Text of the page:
The lion's share of seigniorage today is foregone to the public purse. It is the banking sector that enjoys the privileges related to the prerogative of extending primary credit and deposits. The banks' privilege of having their debt to customers declared official money is actually an amazing achievement. State coffers have to make do with a remaining relatively small interest-borne seigniorage accruing from making out residually needed central-bank credit to banks and managing a nation's foreign reserves.

Central banks, as guardians of their nations' monetary sovereignty, should no longer be seen as the special commercial banks as which they once began, but as the monetary state authority they have increasingly become – the monetary state power, institutionally separate but democratically involved and held responsible, comparable to the judiciary in that it acts according to the law and its specific legal mandate, but on that basis independent in pursuing its monetary policies. The limitations it has to observe will have to be specified under various aspects:
- growth potential of the economy at full capacity
- stability of domestic levels of consumer prices, interest rates, external exchange value of the currency, balance of payments
- stability of asset prices and ratio of financial assets to nominal and real GDP
- fiscal rules regarding government budgets, maybe even including a government expenditure-to-GDP target.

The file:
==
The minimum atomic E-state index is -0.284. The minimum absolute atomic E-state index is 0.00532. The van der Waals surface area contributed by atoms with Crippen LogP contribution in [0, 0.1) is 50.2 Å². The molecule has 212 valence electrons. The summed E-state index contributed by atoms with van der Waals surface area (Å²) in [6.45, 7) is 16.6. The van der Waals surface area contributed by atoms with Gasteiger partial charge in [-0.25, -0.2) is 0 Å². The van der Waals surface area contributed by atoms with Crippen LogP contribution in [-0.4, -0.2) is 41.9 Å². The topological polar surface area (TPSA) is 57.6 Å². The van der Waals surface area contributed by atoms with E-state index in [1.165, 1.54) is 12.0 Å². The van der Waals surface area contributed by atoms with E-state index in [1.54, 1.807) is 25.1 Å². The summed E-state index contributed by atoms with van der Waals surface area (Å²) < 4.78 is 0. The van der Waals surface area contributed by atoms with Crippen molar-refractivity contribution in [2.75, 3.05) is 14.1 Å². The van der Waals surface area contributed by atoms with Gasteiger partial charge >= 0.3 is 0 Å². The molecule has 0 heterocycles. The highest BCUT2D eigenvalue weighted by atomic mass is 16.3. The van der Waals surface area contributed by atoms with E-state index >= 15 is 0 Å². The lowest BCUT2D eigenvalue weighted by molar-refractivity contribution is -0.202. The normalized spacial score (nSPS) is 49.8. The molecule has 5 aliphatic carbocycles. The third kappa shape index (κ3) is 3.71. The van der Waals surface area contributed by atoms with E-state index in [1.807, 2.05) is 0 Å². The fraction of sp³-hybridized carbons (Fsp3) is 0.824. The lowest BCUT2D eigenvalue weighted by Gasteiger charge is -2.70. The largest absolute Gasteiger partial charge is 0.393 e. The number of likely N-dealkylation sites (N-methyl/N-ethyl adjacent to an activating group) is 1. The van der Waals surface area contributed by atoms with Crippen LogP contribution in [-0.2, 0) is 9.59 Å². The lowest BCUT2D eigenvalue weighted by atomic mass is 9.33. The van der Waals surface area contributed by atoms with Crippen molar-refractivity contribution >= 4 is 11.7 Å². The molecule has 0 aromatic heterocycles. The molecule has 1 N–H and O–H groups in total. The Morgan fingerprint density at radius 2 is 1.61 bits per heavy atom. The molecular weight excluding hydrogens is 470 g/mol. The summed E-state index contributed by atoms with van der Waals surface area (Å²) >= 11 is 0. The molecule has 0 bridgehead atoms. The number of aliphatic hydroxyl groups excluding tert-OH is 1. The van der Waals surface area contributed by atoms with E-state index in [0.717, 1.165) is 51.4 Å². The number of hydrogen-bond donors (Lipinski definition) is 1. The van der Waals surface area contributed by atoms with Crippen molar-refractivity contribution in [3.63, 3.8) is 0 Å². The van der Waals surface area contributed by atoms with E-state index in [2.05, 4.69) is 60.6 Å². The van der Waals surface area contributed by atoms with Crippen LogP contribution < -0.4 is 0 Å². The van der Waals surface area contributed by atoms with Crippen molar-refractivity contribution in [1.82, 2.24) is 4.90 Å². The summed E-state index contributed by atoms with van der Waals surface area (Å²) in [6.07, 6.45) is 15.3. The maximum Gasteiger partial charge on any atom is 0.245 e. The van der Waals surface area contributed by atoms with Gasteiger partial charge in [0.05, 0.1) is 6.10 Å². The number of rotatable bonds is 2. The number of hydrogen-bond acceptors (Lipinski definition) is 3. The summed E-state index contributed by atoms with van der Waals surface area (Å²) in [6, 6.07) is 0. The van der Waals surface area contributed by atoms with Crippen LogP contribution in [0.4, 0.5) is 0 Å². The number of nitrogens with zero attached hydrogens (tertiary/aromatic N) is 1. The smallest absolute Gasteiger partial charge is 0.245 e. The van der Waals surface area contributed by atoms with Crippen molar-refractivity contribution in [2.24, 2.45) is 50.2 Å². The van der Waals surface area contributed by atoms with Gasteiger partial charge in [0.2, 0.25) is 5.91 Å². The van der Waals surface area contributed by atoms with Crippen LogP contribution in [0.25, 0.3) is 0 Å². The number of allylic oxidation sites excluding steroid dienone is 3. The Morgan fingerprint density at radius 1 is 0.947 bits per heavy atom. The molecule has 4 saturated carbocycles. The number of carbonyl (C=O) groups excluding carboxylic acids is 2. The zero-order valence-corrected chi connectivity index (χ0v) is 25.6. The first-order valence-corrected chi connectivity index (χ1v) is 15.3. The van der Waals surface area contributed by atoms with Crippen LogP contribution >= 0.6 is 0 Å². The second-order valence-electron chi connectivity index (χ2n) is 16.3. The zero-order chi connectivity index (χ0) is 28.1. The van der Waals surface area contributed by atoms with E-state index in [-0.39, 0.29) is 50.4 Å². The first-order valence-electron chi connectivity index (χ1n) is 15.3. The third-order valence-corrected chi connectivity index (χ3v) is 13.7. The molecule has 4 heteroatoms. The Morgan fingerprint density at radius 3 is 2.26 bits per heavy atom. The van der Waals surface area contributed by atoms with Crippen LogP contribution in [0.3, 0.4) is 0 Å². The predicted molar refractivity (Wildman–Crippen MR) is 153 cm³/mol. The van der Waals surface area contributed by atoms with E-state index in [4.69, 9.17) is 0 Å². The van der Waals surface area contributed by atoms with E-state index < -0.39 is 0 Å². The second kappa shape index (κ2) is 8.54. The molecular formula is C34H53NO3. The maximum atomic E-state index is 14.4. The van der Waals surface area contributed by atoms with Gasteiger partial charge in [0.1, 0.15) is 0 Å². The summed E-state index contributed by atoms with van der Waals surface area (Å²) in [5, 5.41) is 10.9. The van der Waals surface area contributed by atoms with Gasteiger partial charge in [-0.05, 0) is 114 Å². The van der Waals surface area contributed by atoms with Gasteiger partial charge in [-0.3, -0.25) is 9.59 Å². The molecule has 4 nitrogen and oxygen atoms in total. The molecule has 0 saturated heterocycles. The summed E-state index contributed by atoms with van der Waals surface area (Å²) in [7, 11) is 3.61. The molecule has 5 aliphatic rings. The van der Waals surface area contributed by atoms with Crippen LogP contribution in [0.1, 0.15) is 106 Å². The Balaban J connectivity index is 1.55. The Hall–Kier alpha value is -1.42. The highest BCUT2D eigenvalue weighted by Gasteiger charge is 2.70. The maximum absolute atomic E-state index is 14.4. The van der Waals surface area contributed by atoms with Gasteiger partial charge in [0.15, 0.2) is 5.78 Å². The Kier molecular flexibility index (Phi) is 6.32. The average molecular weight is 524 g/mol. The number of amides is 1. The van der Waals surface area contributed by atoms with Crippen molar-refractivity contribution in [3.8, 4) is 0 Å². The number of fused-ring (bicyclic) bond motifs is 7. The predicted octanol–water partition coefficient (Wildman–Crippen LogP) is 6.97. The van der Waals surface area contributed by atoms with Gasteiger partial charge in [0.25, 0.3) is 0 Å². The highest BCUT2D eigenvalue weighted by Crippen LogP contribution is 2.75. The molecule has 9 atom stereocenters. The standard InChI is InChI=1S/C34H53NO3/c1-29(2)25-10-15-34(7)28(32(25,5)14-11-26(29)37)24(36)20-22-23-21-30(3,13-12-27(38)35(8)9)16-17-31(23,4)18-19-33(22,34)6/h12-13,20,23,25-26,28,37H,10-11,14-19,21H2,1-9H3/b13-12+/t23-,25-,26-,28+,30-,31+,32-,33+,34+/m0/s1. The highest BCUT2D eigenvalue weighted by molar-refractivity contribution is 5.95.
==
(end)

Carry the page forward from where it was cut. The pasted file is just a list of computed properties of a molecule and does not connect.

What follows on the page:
The division of powers between central bank and parliament/cabinet would maintain the separation of monetary and fiscal policy. The central bank decides how much money will be appropriate in the short and long term, and how the money is put into or withdrawn from circulation. The central bank should leave the bigger, long-term additions to the stock of money as genuine seigniorage to the government. Parliament and cabinet in turn have no right to demand money from the central bank or to interfere in monetary policy. Seigniorage would clearly be much higher than today, allowing the funding of about 1–6% of total public expenditure depending on growth and the size of government spending.

If, in addition to seigniorage, direct central-bank credit to the government or direct buying of sovereign bonds were allowed, the central bank is not obliged to lend the money demanded. It is free to grant loans if this is economically justified and does not violate legal limits. The central bank as much as the treasury would be duty bound, under threat of penalty, to make sure that what they are doing keeps within the framework and limits set by law. As long as the monetary power on the one hand and treasury, cabinet and parliament on the other act by the rules, this will not infringe the separation of monetary and fiscal policy.